Oil and gas expansion plans will quadruple emissions

6th December 2019 | Commercial Energy

Further gas and oil extraction in Scotland would nearly quadruple the UK’s fossil fuel-related climate emissions and is “incompatible” with tackling climate change, it has been warned. A report by a coalition of environmental charities says the UK is among the top 10 countries in terms of planning to increase oil and gas production over the next five years.

It claims expanding North Sea extraction as currently envisaged would far exceed the carbon emission savings from eliminating coal, with subsidies for the work adding twice as much carbon to the atmosphere as the UK’s coal phaseout saves. However, a spokesman for the UK oil and gas industry criticised the report as “disappointing” and misleading.

Oil and gas

The Scottish Government has said oil and gas are likely to remain “vital” to the nation’s economy and energy needs. In 2018, the volume of oil and gas production in Scotland is estimated to have increased by 4.6 per cent to the equivalent of 77.2 million tonnes of oil, accounting for 82% of the UK total.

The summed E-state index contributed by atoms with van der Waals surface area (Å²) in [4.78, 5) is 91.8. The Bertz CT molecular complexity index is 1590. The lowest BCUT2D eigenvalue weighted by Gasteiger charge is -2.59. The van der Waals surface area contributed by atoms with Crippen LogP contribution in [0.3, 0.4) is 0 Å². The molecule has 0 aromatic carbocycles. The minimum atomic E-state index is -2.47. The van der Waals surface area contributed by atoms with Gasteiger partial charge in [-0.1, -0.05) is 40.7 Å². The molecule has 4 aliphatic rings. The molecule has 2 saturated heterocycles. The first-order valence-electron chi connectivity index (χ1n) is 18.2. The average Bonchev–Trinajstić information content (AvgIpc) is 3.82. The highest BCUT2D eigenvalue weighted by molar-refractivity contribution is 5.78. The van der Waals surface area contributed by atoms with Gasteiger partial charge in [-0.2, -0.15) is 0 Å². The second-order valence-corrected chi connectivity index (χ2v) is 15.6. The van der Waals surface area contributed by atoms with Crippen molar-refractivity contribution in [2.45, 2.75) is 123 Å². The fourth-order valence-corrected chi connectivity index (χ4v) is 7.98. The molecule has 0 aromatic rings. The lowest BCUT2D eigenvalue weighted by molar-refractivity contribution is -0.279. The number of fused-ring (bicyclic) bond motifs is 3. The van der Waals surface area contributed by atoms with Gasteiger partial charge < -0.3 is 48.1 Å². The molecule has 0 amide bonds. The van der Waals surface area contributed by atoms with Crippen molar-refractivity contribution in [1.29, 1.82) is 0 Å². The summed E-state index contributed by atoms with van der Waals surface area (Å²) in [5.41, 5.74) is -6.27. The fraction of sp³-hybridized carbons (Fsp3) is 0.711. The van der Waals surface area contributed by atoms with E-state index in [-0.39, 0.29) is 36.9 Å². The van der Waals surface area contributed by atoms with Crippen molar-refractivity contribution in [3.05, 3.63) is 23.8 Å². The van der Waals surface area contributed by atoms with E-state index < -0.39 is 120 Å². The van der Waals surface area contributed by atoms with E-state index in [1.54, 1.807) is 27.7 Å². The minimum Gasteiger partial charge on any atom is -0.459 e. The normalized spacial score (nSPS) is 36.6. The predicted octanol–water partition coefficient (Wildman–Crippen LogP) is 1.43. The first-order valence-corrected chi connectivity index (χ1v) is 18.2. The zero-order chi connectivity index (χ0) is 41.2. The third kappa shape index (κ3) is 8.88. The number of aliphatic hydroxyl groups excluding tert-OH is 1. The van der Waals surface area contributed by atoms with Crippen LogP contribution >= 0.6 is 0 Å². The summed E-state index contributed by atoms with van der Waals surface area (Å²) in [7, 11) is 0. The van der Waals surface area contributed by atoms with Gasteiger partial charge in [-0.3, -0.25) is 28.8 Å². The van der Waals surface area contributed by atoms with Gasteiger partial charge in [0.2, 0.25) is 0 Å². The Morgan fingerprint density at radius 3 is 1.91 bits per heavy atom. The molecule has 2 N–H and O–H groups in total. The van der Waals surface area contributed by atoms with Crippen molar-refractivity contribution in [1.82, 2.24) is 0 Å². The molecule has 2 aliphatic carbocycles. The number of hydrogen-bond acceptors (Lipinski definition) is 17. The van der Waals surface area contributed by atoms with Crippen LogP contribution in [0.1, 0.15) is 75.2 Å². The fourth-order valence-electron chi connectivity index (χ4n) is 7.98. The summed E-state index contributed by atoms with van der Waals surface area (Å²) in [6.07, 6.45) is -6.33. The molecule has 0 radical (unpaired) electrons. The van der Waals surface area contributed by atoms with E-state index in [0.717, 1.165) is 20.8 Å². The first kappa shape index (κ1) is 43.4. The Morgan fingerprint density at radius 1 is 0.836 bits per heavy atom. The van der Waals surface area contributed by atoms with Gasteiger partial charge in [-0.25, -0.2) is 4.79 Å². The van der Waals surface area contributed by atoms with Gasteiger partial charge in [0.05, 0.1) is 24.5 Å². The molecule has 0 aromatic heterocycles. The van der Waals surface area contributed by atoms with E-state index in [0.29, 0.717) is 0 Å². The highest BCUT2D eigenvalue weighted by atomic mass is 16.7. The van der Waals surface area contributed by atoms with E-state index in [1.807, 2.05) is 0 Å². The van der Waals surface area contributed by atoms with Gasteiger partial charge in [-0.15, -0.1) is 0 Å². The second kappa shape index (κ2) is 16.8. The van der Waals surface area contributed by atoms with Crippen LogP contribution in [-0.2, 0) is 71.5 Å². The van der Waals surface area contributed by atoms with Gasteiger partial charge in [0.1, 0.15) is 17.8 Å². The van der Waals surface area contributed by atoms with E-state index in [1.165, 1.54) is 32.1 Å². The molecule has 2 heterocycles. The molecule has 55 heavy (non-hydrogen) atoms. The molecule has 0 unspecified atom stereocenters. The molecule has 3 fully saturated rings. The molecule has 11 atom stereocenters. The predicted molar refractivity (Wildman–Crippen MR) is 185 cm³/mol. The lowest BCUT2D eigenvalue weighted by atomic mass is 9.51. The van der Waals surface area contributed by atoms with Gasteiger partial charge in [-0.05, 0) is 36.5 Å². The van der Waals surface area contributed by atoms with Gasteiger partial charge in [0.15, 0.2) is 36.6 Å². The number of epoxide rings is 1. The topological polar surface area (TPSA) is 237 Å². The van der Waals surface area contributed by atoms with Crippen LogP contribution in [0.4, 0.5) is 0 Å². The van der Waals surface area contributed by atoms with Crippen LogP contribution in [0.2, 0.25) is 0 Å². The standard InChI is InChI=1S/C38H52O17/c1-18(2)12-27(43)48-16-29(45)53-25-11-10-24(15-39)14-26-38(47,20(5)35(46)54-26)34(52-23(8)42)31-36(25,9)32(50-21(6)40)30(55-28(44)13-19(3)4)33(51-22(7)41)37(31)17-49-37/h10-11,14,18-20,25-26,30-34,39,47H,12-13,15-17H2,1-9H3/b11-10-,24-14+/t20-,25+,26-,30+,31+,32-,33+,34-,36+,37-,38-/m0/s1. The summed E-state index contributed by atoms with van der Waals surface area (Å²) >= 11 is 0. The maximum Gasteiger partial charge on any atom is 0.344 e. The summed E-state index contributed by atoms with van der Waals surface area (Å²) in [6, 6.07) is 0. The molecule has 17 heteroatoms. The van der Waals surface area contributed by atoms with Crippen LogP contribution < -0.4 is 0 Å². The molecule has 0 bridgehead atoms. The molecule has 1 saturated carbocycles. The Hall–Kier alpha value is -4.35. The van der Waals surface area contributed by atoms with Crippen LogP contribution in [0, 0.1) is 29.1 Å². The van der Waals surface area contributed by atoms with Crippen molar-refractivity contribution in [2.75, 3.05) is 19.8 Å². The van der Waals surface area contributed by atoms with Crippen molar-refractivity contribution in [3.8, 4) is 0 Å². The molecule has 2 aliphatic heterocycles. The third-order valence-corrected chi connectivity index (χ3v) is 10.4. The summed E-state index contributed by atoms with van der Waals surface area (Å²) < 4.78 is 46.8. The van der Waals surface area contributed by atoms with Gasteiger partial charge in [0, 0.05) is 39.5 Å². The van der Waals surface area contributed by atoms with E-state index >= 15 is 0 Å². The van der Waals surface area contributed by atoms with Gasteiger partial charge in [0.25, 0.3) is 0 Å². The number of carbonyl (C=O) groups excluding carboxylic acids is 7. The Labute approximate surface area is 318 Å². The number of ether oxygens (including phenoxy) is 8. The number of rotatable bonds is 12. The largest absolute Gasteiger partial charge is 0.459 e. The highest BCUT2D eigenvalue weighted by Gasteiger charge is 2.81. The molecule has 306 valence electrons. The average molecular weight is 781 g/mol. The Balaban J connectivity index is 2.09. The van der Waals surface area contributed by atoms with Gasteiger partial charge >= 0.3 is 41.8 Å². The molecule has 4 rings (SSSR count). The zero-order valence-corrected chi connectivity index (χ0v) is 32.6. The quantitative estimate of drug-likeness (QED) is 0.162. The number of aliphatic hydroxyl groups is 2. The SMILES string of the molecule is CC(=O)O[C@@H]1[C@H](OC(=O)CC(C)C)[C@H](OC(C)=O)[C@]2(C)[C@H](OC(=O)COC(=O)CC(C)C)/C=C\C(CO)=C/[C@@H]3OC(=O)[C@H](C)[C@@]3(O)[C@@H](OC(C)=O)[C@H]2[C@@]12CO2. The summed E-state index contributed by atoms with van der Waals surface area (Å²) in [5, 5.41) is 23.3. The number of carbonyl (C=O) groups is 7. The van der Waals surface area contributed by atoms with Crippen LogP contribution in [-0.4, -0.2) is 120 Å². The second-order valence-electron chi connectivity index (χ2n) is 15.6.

Oil and gas produced in Scotland in 2018 alone was estimated to be climate-wrecking fossil fuels. We know that the Scottish Government adopts the same position as the UK Government in terms of supporting continued exploration and development of oil and gas …This position is completely incompatible with tackling the climate emergency.

Oil and Gas UK’s upstream policy director Mike Tholen said, “This is a disappointing report which misrepresents production data and ignores the fact that prematurely shutting down domestic oil and gas would only increase UK reliance on imports. This would offshore the emissions linked to domestic demand at the same time as sacrificing the benefits the industry offers such as jobs, taxation, infrastructure and the same engineering companies we need to deliver the transition we all want to see.”

He claimed the UK offshore oil and gas industry was already taking action to help meet climate change commitments through its Roadmap 2035, which Mr Tholen said “sets out our positive blueprint … as we look to actually deliver the fair, inclusive and credible transition to a low carbon future.”

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